Languages: Articulate vs. Literate; Scrolls

Some setup:

- Read Languages, the spell, requires that someone on the same plane be able to read the same language.
- Read languages, the skill, requires a 5+ throw.

- Neither of the above grant the ability to speak the language properly, that being handled by the Tongues spell later on, or the language proficiency.

- Read/Cast Arcane Scrolls, the skill, mentions no requirement to know the language (piggybacking on the Read Language skill to circumvent that requirement)

Riddle me this:

A judge, wanting to make language more interesting, is separating mechanically the ability to properly read a language from the ability to properly speak the language.

A magical scroll is written in a language that a spellcaster knows how to read, but not how to speak, aside from what little they know from references available or just sounding things out from a common alphabet, whatever. Either way, they'll sound like a git, pronouncing things wrong, bad inflection, cadence, speed - all that stuff. It's likely they may have never even heard the language spoken.

Can they cast from that scroll? How are they doing it? Translating on the fly? Just winging the pronounciations/etc. and the magic that is the scroll takes care of it?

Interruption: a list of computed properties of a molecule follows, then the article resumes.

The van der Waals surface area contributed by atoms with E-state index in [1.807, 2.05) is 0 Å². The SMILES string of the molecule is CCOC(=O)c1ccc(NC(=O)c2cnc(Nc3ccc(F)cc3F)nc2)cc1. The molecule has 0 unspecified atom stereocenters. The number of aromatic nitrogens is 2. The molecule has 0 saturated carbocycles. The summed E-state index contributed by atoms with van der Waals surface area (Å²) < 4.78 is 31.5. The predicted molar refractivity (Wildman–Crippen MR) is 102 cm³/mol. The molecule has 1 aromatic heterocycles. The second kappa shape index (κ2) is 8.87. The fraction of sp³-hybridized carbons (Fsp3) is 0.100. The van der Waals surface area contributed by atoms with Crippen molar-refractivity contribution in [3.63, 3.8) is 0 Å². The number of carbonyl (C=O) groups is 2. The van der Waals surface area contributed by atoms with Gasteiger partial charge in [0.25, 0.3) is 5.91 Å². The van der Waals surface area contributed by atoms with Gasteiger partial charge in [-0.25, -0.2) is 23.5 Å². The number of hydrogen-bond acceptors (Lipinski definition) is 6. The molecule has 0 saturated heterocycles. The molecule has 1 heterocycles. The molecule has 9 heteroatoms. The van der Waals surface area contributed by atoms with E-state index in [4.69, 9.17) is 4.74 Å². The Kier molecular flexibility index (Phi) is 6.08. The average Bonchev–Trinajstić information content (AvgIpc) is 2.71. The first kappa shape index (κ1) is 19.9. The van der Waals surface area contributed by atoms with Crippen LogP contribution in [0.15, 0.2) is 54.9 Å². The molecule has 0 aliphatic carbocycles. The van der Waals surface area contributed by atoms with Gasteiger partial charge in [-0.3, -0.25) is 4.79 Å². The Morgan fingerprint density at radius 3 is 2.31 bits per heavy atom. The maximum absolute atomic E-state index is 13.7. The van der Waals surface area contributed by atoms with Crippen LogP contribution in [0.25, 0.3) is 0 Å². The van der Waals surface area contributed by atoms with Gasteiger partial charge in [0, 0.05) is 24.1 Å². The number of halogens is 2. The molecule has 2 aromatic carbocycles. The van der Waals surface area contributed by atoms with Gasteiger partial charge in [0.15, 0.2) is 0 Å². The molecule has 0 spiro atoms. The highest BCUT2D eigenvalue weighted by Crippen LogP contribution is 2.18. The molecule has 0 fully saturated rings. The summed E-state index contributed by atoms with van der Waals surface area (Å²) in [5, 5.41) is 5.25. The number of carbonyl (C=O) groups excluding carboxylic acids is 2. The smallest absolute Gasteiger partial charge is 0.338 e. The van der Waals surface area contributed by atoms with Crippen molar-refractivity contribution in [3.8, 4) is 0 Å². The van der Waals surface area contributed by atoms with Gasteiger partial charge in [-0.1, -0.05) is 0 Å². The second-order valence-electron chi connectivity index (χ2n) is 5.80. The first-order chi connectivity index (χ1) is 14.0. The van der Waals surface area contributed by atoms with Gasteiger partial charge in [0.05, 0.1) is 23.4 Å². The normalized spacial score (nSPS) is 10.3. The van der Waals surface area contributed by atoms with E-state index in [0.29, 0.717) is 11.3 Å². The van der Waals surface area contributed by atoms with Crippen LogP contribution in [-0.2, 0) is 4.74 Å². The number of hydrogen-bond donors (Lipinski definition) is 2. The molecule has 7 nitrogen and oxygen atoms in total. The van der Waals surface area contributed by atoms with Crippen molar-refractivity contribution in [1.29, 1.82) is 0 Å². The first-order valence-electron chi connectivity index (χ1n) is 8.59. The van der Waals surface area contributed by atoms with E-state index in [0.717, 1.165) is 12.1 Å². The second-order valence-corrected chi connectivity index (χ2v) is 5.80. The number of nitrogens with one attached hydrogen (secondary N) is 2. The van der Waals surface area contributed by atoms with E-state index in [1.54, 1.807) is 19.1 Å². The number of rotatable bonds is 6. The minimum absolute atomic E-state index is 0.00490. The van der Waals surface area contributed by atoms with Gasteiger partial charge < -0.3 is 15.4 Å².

I've been assuming that most magical scrolls consist of apparently nonsense words written phonetically in whatever alphabet the scroll's language uses, interspersed with notes and necessary clarifications in that same language. (Possibly magic has its own language that has no written form, and so must be approximated by other languages when written down... Or maybe not. I haven't decided.)

Maybe the failure chance when casting from a scroll using the Read/Cast Arcane Scrolls skill includes the chance of mispronouciation you mentioned?

Rules-as-written, being able to read a scroll allows you to cast the scroll. And, Read Languages (as the spell or skill) allows you to understand a scroll. My interpretation is that the spell or skill allows you to understand the gist of the language, well enough to re-interpret it on the fly. The spell, being magical, allows automatic success; the magic in your head translates the magic on the page into a spell you can understand. The skill is hit-or-miss; you get better over time, but it's generally guesswork, so you may mispronounce a word and end up with no spell at all. Either way, you aren't casting the spell in the original language; you're reinventing it in your own.